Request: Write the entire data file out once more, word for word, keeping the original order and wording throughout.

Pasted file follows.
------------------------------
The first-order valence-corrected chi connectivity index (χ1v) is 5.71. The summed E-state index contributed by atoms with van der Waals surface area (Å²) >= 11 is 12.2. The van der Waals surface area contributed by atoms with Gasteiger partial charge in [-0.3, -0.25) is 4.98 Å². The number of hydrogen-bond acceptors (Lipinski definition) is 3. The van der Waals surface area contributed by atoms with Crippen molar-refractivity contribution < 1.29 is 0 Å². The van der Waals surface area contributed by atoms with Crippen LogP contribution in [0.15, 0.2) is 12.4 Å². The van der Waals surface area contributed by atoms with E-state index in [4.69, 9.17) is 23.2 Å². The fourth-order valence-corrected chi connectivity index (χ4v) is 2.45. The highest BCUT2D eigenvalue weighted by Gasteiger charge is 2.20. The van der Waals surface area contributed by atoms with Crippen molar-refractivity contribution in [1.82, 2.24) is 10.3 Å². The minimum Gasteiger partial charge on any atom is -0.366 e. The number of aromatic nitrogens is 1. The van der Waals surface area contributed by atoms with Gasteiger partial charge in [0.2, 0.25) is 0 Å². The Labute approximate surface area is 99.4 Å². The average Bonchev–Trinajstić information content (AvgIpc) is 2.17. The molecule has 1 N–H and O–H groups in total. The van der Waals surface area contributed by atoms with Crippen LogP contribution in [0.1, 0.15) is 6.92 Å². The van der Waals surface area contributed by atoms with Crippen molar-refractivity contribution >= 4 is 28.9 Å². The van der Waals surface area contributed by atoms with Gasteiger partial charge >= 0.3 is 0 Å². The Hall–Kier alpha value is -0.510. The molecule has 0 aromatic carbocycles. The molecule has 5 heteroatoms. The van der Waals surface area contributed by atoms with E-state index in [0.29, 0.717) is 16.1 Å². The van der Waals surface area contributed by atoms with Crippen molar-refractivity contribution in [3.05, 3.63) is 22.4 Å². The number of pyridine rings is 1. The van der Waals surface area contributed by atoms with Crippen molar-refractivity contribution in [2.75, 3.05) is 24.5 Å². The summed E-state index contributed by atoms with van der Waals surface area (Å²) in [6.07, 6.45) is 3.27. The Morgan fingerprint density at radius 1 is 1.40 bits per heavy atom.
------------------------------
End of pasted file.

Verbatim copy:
The first-order valence-corrected chi connectivity index (χ1v) is 5.71. The summed E-state index contributed by atoms with van der Waals surface area (Å²) >= 11 is 12.2. The van der Waals surface area contributed by atoms with Gasteiger partial charge in [-0.3, -0.25) is 4.98 Å². The number of hydrogen-bond acceptors (Lipinski definition) is 3. The van der Waals surface area contributed by atoms with Crippen molar-refractivity contribution < 1.29 is 0 Å². The van der Waals surface area contributed by atoms with Crippen LogP contribution in [0.15, 0.2) is 12.4 Å². The van der Waals surface area contributed by atoms with E-state index in [4.69, 9.17) is 23.2 Å². The fourth-order valence-corrected chi connectivity index (χ4v) is 2.45. The highest BCUT2D eigenvalue weighted by Gasteiger charge is 2.20. The van der Waals surface area contributed by atoms with Crippen molar-refractivity contribution in [1.82, 2.24) is 10.3 Å². The minimum Gasteiger partial charge on any atom is -0.366 e. The number of aromatic nitrogens is 1. The van der Waals surface area contributed by atoms with Gasteiger partial charge in [0.2, 0.25) is 0 Å². The Labute approximate surface area is 99.4 Å². The average Bonchev–Trinajstić information content (AvgIpc) is 2.17. The molecule has 1 N–H and O–H groups in total. The van der Waals surface area contributed by atoms with Crippen LogP contribution in [0.1, 0.15) is 6.92 Å². The van der Waals surface area contributed by atoms with Crippen molar-refractivity contribution >= 4 is 28.9 Å². The van der Waals surface area contributed by atoms with Gasteiger partial charge >= 0.3 is 0 Å². The Hall–Kier alpha value is -0.510. The molecule has 0 aromatic carbocycles. The molecule has 5 heteroatoms. The van der Waals surface area contributed by atoms with E-state index in [0.29, 0.717) is 16.1 Å². The van der Waals surface area contributed by atoms with Crippen molar-refractivity contribution in [3.05, 3.63) is 22.4 Å². The number of pyridine rings is 1. The van der Waals surface area contributed by atoms with Crippen molar-refractivity contribution in [2.75, 3.05) is 24.5 Å². The summed E-state index contributed by atoms with van der Waals surface area (Å²) in [6.07, 6.45) is 3.27. The Morgan fingerprint density at radius 1 is 1.40 bits per heavy atom.